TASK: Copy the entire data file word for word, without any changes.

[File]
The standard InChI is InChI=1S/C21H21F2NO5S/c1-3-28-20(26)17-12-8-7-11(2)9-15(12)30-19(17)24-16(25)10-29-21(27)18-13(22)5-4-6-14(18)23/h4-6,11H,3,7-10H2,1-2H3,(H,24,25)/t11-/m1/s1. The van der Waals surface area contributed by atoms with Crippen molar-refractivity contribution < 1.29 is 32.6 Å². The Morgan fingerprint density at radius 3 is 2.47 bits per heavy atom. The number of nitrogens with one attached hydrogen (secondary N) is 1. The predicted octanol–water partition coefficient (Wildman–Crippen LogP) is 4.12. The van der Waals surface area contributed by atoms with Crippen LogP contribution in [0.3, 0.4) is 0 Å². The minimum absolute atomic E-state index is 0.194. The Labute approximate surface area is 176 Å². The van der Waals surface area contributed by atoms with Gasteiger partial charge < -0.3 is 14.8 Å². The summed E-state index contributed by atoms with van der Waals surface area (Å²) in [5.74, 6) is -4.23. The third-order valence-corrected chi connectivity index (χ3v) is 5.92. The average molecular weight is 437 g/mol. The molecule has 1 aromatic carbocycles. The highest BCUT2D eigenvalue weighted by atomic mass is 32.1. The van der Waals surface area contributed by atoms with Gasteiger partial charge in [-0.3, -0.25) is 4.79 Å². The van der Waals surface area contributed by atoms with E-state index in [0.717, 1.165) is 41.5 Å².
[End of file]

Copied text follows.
The standard InChI is InChI=1S/C21H21F2NO5S/c1-3-28-20(26)17-12-8-7-11(2)9-15(12)30-19(17)24-16(25)10-29-21(27)18-13(22)5-4-6-14(18)23/h4-6,11H,3,7-10H2,1-2H3,(H,24,25)/t11-/m1/s1. The van der Waals surface area contributed by atoms with Crippen molar-refractivity contribution < 1.29 is 32.6 Å². The Morgan fingerprint density at radius 3 is 2.47 bits per heavy atom. The number of nitrogens with one attached hydrogen (secondary N) is 1. The predicted octanol–water partition coefficient (Wildman–Crippen LogP) is 4.12. The van der Waals surface area contributed by atoms with Crippen LogP contribution in [0.3, 0.4) is 0 Å². The minimum absolute atomic E-state index is 0.194. The Labute approximate surface area is 176 Å². The van der Waals surface area contributed by atoms with Gasteiger partial charge < -0.3 is 14.8 Å². The summed E-state index contributed by atoms with van der Waals surface area (Å²) in [5.74, 6) is -4.23. The third-order valence-corrected chi connectivity index (χ3v) is 5.92. The average molecular weight is 437 g/mol. The molecule has 1 aromatic carbocycles. The highest BCUT2D eigenvalue weighted by atomic mass is 32.1. The van der Waals surface area contributed by atoms with Gasteiger partial charge in [-0.3, -0.25) is 4.79 Å². The van der Waals surface area contributed by atoms with E-state index in [0.717, 1.165) is 41.5 Å².